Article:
n an apparent bid to avoid the sort of uprisings that have been transforming the Arab world, Saudia Arabia's King Abdullah on Wednesday promised his subjects roughly $37 billion in housing, education, social security, and other benefits. Though Saudi Arabia has so far been largely free of insurrection, the royal family is reportedly nervous that protests in the neighboring Bahrain could spill into their country. Hundreds of people have backed a Facebook campaign for a Saudi "day of rage" in March. Will the king's largesse be enough to buy peace? (Watch a report about King Abdullah's promise)
The protests are not about money: King Abdullah's spending won't solve anything, says Saudi rights activist Hassan al-Mustafa, as quoted in the Financial Times. The Saudi people want "real change," such as an elected parliament and more rights for women. That sort of evolution "will be the only guarantee of security of the kingdom."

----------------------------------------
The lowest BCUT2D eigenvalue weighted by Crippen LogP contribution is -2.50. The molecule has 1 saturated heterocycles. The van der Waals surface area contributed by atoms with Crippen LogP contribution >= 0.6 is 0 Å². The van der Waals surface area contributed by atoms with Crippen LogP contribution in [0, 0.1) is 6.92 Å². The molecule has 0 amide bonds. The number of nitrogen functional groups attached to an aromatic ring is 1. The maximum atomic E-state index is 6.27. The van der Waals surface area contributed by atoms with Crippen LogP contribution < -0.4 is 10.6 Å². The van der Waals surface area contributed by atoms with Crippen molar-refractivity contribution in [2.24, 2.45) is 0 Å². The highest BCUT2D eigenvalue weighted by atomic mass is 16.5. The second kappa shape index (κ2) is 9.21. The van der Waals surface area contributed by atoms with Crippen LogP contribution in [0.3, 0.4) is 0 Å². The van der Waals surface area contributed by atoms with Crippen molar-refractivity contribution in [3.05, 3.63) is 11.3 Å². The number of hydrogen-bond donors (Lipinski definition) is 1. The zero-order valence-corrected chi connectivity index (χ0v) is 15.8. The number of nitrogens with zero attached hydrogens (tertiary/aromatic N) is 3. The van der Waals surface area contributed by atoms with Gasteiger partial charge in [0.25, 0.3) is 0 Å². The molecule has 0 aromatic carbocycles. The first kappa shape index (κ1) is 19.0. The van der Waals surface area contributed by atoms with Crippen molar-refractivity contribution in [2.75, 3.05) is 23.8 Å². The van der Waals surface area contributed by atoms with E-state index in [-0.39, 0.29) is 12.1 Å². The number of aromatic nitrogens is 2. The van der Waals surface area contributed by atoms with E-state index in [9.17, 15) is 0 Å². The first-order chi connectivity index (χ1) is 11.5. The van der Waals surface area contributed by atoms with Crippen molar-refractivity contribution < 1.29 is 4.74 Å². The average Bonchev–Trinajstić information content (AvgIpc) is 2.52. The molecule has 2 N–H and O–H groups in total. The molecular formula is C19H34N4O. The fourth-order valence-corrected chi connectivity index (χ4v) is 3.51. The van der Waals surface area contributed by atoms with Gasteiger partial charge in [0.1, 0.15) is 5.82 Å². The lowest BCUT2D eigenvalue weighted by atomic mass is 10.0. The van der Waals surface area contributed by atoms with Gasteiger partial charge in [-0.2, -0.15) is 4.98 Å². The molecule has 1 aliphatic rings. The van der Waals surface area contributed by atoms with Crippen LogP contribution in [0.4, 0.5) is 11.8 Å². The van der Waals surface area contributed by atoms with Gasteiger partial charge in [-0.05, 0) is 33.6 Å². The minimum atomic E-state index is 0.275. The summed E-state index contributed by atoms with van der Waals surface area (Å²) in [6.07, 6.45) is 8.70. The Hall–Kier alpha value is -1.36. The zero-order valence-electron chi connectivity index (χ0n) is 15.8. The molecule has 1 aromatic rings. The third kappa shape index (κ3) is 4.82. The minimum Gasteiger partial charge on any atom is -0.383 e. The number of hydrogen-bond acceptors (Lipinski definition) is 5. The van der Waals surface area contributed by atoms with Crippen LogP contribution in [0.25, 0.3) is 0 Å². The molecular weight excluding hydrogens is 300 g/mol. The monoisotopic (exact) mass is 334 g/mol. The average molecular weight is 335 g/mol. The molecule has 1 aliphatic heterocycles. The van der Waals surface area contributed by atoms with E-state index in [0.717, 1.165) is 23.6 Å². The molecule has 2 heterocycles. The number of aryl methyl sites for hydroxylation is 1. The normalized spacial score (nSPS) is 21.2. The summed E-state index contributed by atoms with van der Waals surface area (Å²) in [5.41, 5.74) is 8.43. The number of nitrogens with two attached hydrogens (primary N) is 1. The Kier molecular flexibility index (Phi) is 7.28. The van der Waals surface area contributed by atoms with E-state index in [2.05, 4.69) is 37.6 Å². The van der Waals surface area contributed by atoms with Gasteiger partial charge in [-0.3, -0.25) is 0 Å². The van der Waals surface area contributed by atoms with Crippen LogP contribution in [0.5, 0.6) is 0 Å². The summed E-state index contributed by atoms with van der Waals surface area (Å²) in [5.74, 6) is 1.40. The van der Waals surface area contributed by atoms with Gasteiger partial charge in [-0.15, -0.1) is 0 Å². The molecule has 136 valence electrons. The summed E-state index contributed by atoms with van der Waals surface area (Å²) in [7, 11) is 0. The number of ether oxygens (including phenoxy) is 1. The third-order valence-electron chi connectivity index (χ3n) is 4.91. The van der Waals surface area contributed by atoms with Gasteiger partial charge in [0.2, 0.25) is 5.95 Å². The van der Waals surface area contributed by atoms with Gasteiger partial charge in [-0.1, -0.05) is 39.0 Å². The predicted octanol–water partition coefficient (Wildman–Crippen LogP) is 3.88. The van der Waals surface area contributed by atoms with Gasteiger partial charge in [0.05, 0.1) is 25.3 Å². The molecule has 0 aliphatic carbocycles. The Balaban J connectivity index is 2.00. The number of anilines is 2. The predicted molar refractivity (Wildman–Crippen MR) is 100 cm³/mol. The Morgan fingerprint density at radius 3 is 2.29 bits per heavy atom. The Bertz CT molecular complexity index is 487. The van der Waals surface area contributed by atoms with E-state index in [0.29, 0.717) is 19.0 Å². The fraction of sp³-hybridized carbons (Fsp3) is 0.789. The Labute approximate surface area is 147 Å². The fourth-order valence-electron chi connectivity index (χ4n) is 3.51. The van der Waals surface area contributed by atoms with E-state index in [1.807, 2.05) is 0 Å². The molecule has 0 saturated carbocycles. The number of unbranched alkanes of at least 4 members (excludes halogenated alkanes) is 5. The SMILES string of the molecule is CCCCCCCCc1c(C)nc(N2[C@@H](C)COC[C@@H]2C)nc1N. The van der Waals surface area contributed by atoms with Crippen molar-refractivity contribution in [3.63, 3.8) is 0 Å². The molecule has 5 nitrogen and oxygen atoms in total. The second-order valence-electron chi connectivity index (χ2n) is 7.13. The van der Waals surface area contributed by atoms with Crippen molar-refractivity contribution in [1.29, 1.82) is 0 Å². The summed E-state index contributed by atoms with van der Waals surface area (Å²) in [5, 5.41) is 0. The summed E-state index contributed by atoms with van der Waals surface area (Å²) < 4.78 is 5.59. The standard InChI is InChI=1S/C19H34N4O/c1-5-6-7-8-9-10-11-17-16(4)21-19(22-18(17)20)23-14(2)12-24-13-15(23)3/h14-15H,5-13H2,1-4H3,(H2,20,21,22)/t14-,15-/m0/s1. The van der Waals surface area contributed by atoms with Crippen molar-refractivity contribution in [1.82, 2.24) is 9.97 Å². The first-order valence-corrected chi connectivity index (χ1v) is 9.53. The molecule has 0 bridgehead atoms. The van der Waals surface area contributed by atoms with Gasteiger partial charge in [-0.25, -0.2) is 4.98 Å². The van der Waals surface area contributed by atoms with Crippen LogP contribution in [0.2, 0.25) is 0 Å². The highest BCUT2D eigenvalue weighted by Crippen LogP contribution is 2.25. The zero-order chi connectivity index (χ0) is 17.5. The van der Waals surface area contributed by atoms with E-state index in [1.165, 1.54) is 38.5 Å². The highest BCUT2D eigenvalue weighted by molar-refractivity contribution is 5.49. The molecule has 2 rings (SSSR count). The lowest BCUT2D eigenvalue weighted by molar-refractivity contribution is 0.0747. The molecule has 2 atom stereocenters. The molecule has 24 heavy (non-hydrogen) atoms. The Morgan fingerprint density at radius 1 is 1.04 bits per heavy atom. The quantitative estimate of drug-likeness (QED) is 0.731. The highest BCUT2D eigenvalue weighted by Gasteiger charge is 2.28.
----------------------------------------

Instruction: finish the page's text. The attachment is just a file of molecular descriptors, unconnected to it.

"Saudi's $36 billion bid to beat unrest"
Showering Saudis with cash won't hurt: Economists say that "those who have nothing riot," and "those who can afford a decent meal" don't, says Kevin Carmichael in Canada's The Globe and Mail. King Abdullah is putting that theory to the test, as is another wealthy Gulf state, Kuwait. If these oil-rich nations continue to fare better than their poorer neighbors, we'll know "social stability has a price."
"The Saudi solution to social unrest: Buy peace"
This is only a start: Saudi Arabia's "sudden largesse" might tamp down some of the population's "simmering discontent," says Peter Goodspeed in Canada's National Post. But the generational divide persists. This is a nation of unemployed, frustrated young people ruled by filthy rich "senior citizens." Abdullah will have to follow up with democratic reforms to further discourage unrest that, given the world's dependence on his oil, would resonate far beyond Saudi Arabia's borders.
"Saudis open the royal purse strings to head off trouble"
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